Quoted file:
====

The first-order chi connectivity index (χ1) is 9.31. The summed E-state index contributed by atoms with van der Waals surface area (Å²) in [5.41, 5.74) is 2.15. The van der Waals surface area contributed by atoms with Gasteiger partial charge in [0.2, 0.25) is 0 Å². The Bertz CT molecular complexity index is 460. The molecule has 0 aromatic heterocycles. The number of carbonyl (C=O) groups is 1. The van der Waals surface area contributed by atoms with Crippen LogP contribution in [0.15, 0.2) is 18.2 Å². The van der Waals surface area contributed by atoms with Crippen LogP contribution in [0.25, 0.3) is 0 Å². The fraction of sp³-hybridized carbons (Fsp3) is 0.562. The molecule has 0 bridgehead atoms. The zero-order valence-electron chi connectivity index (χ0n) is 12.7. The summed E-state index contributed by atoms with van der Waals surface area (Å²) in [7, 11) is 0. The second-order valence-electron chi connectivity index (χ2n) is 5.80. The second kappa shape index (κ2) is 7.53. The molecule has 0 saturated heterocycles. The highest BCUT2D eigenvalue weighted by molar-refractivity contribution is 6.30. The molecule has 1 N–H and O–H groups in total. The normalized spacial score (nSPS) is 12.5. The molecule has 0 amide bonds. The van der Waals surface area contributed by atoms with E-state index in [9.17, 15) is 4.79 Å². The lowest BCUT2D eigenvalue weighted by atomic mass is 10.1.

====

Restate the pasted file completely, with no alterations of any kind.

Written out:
The first-order chi connectivity index (χ1) is 9.31. The summed E-state index contributed by atoms with van der Waals surface area (Å²) in [5.41, 5.74) is 2.15. The van der Waals surface area contributed by atoms with Gasteiger partial charge in [0.2, 0.25) is 0 Å². The Bertz CT molecular complexity index is 460. The molecule has 0 aromatic heterocycles. The number of carbonyl (C=O) groups is 1. The van der Waals surface area contributed by atoms with Crippen LogP contribution in [0.15, 0.2) is 18.2 Å². The van der Waals surface area contributed by atoms with Crippen LogP contribution in [0.25, 0.3) is 0 Å². The fraction of sp³-hybridized carbons (Fsp3) is 0.562. The molecule has 0 bridgehead atoms. The zero-order valence-electron chi connectivity index (χ0n) is 12.7. The summed E-state index contributed by atoms with van der Waals surface area (Å²) in [7, 11) is 0. The second-order valence-electron chi connectivity index (χ2n) is 5.80. The second kappa shape index (κ2) is 7.53. The molecule has 0 saturated heterocycles. The highest BCUT2D eigenvalue weighted by molar-refractivity contribution is 6.30. The molecule has 1 N–H and O–H groups in total. The normalized spacial score (nSPS) is 12.5. The molecule has 0 amide bonds. The van der Waals surface area contributed by atoms with E-state index in [9.17, 15) is 4.79 Å². The lowest BCUT2D eigenvalue weighted by atomic mass is 10.1.